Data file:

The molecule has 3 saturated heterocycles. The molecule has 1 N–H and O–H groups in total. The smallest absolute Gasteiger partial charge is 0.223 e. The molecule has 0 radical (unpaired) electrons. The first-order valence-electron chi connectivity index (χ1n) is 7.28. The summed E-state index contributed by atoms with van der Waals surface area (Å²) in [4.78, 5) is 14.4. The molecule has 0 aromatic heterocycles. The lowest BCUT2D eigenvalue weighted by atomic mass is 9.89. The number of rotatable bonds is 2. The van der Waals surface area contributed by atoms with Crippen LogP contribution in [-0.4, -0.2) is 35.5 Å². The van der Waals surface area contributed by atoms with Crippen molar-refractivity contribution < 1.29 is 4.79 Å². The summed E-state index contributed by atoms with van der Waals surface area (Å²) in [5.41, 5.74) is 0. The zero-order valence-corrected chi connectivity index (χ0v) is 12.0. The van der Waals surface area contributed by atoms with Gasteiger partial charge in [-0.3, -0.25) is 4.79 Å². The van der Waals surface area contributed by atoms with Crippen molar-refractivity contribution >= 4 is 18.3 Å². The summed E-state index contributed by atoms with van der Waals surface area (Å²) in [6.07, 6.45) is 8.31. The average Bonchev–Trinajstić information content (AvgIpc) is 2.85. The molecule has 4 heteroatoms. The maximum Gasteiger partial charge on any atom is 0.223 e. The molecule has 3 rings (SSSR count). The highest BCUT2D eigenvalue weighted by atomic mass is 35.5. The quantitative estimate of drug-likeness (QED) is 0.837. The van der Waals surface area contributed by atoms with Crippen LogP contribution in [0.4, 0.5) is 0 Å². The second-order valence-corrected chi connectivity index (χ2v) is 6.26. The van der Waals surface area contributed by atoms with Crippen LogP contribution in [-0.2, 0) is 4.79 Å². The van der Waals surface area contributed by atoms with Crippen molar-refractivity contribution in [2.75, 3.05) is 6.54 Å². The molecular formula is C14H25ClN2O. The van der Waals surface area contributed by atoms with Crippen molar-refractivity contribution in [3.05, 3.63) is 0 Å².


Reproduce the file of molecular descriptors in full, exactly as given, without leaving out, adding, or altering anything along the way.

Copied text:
The molecule has 3 saturated heterocycles. The molecule has 1 N–H and O–H groups in total. The smallest absolute Gasteiger partial charge is 0.223 e. The molecule has 0 radical (unpaired) electrons. The first-order valence-electron chi connectivity index (χ1n) is 7.28. The summed E-state index contributed by atoms with van der Waals surface area (Å²) in [4.78, 5) is 14.4. The molecule has 0 aromatic heterocycles. The lowest BCUT2D eigenvalue weighted by atomic mass is 9.89. The number of rotatable bonds is 2. The van der Waals surface area contributed by atoms with Crippen LogP contribution in [-0.4, -0.2) is 35.5 Å². The van der Waals surface area contributed by atoms with Crippen molar-refractivity contribution < 1.29 is 4.79 Å². The summed E-state index contributed by atoms with van der Waals surface area (Å²) in [5.41, 5.74) is 0. The zero-order valence-corrected chi connectivity index (χ0v) is 12.0. The van der Waals surface area contributed by atoms with Gasteiger partial charge in [-0.3, -0.25) is 4.79 Å². The van der Waals surface area contributed by atoms with Crippen molar-refractivity contribution >= 4 is 18.3 Å². The summed E-state index contributed by atoms with van der Waals surface area (Å²) in [6.07, 6.45) is 8.31. The average Bonchev–Trinajstić information content (AvgIpc) is 2.85. The molecule has 4 heteroatoms. The maximum Gasteiger partial charge on any atom is 0.223 e. The molecule has 3 rings (SSSR count). The highest BCUT2D eigenvalue weighted by atomic mass is 35.5. The quantitative estimate of drug-likeness (QED) is 0.837. The van der Waals surface area contributed by atoms with Crippen LogP contribution in [0.4, 0.5) is 0 Å². The second-order valence-corrected chi connectivity index (χ2v) is 6.26. The van der Waals surface area contributed by atoms with Crippen LogP contribution in [-0.2, 0) is 4.79 Å². The van der Waals surface area contributed by atoms with Crippen molar-refractivity contribution in [2.75, 3.05) is 6.54 Å². The molecular formula is C14H25ClN2O. The van der Waals surface area contributed by atoms with Crippen molar-refractivity contribution in [3.05, 3.63) is 0 Å².